For more than two-thirds of a century it has been known that Casanova spent the last fourteen years of his life at Dux, that he wrote his Memoirs there, and that he died there. During all this time people have been discussing the authenticity and the truthfulness of the Memoirs, they have been searching for information about Casanova in various directions, and yet hardly any one has ever taken the trouble, or obtained the permission, to make a careful examination in precisely the one place where information was most likely to be found. The very existence of the manuscripts at Dux was known only to a few, and to most of these only on hearsay; and thus the singular good fortune was reserved for me, on my visit to Count Waldstein in September 1899, to be the first to discover the most interesting things contained in these manuscripts. M. Octave Uzanne, though he had not himself visited Dux, had indeed procured copies of some of the manuscripts, a few of which were published by him in Le Livre, in 1887 and 1889. But with the death of Le Livre in 1889 the 'Casanova inedit' came to an end, and has never, so far as I know, been continued elsewhere. Beyond the publication of these fragments, nothing has been done with the manuscripts at Dux, nor has an account of them ever been given by any one who has been allowed to examine them.
For five years, ever since I had discovered the documents in the Venetian archives, I had wanted to go to Dux; and in 1899, when I was staying with Count Lutzow at Zampach, in Bohemia, I found the way kindly opened for me. Count Waldstein, the present head of the family, with extreme courtesy, put all his manuscripts at my disposal, and invited me to stay with him. Unluckily, he was called away on the morning of the day that I reached Dux. He had left everything ready for me, and I was shown over the castle by a friend of his, Dr. Kittel, whose courtesy I should like also to acknowledge. After a hurried visit to the castle we started on the long drive to Oberleutensdorf, a smaller Schloss near Komotau, where the Waldstein family was then staying. The air was sharp and bracing; the two Russian horses flew like the wind; I was whirled along in an unfamiliar darkness, through a strange country, black with coal mines, through dark pine woods, where a wild peasantry dwelt in little mining towns. Here and there, a few men and women passed us on the road, in their Sunday finery; then a long space of silence, and we were in the open country, galloping between broad fields; and always in a haze of lovely hills, which I saw more distinctly as we drove back next morning.
The return to Dux was like a triumphal entry, as we dashed through the market-place filled with people come for the Monday market, pots and pans and vegetables strewn in heaps all over the ground, on the rough paving stones, up to the great gateway of the castle, leaving but just room for us to drive through their midst. I had the sensation of an enormous building: all Bohemian castles are big, but this one was like a royal palace. Set there in the midst of the town, after the Bohemian fashion, it opens at the back upon great gardens, as if it were in the midst of the country. I walked through room after room, along corridor after corridor; everywhere there were pictures, everywhere portraits of Wallenstein, and battle-scenes in which he led on his troops. The library, which was formed, or at least arranged, by Casanova, and which remains as he left it, contains some 25,000 volumes, some of them of considerable value; one of the most famous books in Bohemian literature, Skala's History of the Church, exists in manuscript at Dux, and it is from this manuscript that the two published volumes of it were printed. The library forms part of the Museum, which occupies a ground-floor wing of the castle. The first room is an armoury, in which all kinds of arms are arranged, in a decorative way, covering the ceiling and the walls with strange patterns. The second room contains pottery, collected by Casanova's Waldstein on his Eastern travels. The third room is full of curious mechanical toys, and cabinets, and carvings in ivory. Finally, we come to the library, contained in the two innermost rooms. The book-shelves are painted white, and reach to the low-vaulted ceilings, which are whitewashed. At the end of a bookcase, in the corner of one of the windows, hangs a fine engraved portrait of Casanova.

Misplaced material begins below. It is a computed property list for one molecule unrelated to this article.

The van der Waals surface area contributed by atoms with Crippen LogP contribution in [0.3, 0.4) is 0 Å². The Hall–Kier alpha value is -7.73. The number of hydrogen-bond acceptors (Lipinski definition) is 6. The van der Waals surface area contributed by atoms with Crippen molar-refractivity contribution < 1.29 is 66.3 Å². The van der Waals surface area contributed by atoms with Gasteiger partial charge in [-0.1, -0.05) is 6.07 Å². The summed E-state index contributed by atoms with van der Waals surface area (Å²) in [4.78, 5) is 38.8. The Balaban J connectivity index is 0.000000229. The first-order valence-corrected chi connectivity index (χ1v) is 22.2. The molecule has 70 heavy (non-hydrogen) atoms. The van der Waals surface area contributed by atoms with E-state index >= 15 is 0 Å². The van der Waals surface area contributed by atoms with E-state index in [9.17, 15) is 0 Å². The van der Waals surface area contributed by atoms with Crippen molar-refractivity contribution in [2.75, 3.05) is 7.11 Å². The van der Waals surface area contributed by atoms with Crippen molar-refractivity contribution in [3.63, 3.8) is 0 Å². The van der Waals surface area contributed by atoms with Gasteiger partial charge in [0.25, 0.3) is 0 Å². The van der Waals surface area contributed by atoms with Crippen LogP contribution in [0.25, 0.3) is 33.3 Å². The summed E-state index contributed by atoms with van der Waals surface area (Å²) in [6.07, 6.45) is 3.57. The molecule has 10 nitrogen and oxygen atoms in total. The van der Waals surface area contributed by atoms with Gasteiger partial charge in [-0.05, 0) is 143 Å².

After I had been all over the castle, so long Casanova's home, I was taken to Count Waldstein's study, and left there with the manuscripts. I found six huge cardboard cases, large enough to contain foolscap paper, lettered on the back: 'Grafl. Waldstein- Wartenberg'sches Real Fideicommiss. Dux-Oberleutensdorf: Handschriftlicher Nachlass Casanova.' The cases were arranged so as to stand like books; they opened at the side; and on opening them, one after another, I found series after series of manuscripts roughly thrown together, after some pretence at arrangement, and lettered with a very generalised description of contents. The greater part of the manuscripts were in Casanova's handwriting, which I could see gradually beginning to get shaky with years. Most were written in French, a certain number in Italian. The beginning of a catalogue in the library, though said to be by him, was not in his handwriting. Perhaps it was taken down at his dictation. There were also some copies of Italian and Latin poems not written by him. Then there were many big bundles of letters addressed to him, dating over more than thirty years. Almost all the rest was in his own handwriting.